Fabrizio Bernardi, Michael Grätz
Sociological Science, May 6, 2015
Previous research has shown that being born in the months immediately preceding the school entry cut-off date leads to lower educational outcomes in countries with a strict admission policy. In this article we use the effect of age at school entry in England as an identification device to provide a causal estimate of the compensatory advantage enjoyed by children from high social origin families. We find that the negative effects of a young school entry age are stronger for children from low social origin families. We also investigate when social origin differences in school entry age effects emerge, and test possible mechanisms. We find that before starting school, a younger school entry age leads to lower test scores for children of both low and highly educated families. For children from highly educated families the negative effect, however, progressively declines over the school career and almost vanishes by age 16. With respect to the mechanisms underlying this compensatory effect, we find no strong mediating role for parental involvement in homework and private lessons or for school choice.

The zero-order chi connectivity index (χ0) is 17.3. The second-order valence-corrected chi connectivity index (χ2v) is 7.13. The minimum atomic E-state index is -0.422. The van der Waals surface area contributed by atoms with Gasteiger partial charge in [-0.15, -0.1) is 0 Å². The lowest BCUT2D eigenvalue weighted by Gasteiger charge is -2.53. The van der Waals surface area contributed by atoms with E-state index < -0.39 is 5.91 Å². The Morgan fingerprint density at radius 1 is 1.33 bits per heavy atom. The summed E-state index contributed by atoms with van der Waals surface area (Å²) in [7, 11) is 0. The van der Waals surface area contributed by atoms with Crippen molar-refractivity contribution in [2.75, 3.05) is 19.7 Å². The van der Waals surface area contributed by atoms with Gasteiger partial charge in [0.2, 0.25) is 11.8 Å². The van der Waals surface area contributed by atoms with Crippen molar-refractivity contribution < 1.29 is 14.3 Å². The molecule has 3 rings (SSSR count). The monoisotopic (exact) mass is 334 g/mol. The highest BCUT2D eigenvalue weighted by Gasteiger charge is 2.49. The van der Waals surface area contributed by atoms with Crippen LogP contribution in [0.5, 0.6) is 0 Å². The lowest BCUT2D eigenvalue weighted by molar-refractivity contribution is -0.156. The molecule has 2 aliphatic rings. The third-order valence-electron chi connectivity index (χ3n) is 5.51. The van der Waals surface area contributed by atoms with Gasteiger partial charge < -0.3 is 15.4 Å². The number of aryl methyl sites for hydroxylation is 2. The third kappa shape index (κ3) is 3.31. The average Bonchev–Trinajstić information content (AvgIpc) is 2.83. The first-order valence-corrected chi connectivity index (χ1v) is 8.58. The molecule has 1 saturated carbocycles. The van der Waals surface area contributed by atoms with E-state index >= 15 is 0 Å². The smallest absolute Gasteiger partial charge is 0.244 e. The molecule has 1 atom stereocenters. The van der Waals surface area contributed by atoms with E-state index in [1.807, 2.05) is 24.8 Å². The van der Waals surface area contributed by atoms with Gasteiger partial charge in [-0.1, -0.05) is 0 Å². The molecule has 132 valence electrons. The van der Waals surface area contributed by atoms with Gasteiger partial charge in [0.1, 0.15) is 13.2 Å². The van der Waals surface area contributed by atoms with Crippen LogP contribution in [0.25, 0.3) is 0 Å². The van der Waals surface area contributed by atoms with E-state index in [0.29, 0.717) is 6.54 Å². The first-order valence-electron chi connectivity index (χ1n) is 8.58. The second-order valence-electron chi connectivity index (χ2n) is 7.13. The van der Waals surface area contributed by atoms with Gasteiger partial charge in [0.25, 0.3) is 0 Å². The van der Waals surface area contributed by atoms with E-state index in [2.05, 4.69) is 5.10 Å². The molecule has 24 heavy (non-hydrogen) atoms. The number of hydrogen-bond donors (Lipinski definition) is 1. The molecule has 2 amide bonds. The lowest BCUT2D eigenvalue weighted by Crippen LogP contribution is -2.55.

- Citation: Bernardi, Fabrizio and Michael Grätz. 2015. “Making Up for an Unlucky Month of Birth in School: Causal Evidence on the Compensatory Advantage of Family Background in England.” Sociological Science 2:235-251
- Received: November 13, 2014
- Accepted: January 21, 2015
- Editors: Jesper Sørensen, Kim Weeden
- DOI: 10.15195/v2.a12